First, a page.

Hindsights: An Autobiography - John Heath-StubbsHodder & Stoughton, 1993, Hardback in Dust Wrapper.
Condition: Very Good — in Good+ Dust Wrapper. Gently bruised at the head of the spine and the top corners of the boards with commensurate wear to the dust wrapper, a small nick to the tail of the spine. Pages very gently age-tanned.
Illustrated by way of: Black and White Photographs;
From the cover: “For the greater part of his life John Heath-Stubbs has endured failing eyesight, finally going blind in 1978. For almost fifty years he has also been one of Britain’s leading poets and a reviewer and critic of poetry of international reputation. In July 1993 he is seventy-five, and his memoirs form an irreverent, highly observant and often outspoken commentary of a half-century of literary endeavour.
John Heath-Stubbs was born in London, his defective eyesight being diagnosed by the time he was three. He went to school at Bembridge, whose old boys number the late Dingle Foot and Robin Day. After Oxford — as a contemporary of Michael Hamburger, Kingsley Amis and Philip Larkin — he worked as a schoolmaster and a publisher’s assistant before settling into London’s Soho. Here he became part of a group of poets, artists and Bohemians, many of whom have become famous — Dylan Thomas, Nina Hamnett, and, briefly, Samuel Beckett. His first volume of verse, Wounded Thammuz, appeared in 1942, to be followed by a regular flow of further volumes, twenty books in all, culminating in the Queen’s Gold Medal for Poetry in 1973.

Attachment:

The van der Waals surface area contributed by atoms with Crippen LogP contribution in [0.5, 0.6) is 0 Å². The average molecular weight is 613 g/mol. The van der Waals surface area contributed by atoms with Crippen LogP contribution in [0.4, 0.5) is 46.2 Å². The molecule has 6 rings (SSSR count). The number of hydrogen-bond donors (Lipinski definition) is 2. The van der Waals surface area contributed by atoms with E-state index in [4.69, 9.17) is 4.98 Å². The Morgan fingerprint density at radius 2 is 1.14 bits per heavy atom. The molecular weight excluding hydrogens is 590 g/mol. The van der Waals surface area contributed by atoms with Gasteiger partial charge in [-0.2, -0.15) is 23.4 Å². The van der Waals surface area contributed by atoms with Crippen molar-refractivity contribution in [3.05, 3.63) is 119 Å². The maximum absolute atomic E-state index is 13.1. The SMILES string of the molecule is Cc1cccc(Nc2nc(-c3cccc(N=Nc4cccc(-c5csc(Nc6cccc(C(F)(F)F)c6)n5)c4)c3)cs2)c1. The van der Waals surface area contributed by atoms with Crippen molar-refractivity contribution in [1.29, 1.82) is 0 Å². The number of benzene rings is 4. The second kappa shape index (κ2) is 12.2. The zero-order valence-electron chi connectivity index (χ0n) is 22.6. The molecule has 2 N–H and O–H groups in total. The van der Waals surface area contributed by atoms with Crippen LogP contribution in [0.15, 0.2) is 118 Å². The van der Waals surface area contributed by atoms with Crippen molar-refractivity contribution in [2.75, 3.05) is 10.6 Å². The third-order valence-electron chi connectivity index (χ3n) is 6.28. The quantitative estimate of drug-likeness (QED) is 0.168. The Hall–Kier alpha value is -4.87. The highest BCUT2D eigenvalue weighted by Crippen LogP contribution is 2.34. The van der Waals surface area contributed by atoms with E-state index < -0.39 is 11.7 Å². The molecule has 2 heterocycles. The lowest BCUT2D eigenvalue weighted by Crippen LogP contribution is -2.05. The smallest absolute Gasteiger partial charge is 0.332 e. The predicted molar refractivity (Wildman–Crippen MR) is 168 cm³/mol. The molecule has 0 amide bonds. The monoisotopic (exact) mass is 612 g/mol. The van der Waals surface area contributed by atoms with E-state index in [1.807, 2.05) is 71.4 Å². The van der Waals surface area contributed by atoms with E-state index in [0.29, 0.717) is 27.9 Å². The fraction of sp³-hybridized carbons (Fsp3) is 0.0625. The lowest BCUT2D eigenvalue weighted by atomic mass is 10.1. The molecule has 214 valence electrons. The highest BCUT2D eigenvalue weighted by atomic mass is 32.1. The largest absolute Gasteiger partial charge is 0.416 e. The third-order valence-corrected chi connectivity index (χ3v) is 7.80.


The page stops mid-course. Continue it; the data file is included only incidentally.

In post-war London he contributed to Time and Tide under C. V. Wedgwood, and for The New English Review under Hugh Kingsmill. Through these contacts he was introduced to Graham Greene, Edwin Muir, Kathleen Raine and Edith Sitwell. He rediscovered his religious faith via Patrick McLaughlin and T. S. Eliot, discussed Pound with Montale and witnessed Roy Campbell’s famous assault on Stephen Spender. This book is a little about poetry, he explains, and a lot about poets.
His life, through the 50s (Paris, Leeds, the USA — and Henry Kissinger — Alexandria, and Nasser) on through the 60s, 70s and 80s till the present day, is equally a history of our literary times and an often hilarious account of disasters and unexpected triumphs. It is also the story of important friendships, the struggle to write good poems and the moving account of his increasing blindness. His seventy-fifth birthday is a literary event; the publication of his memoirs its celebration.”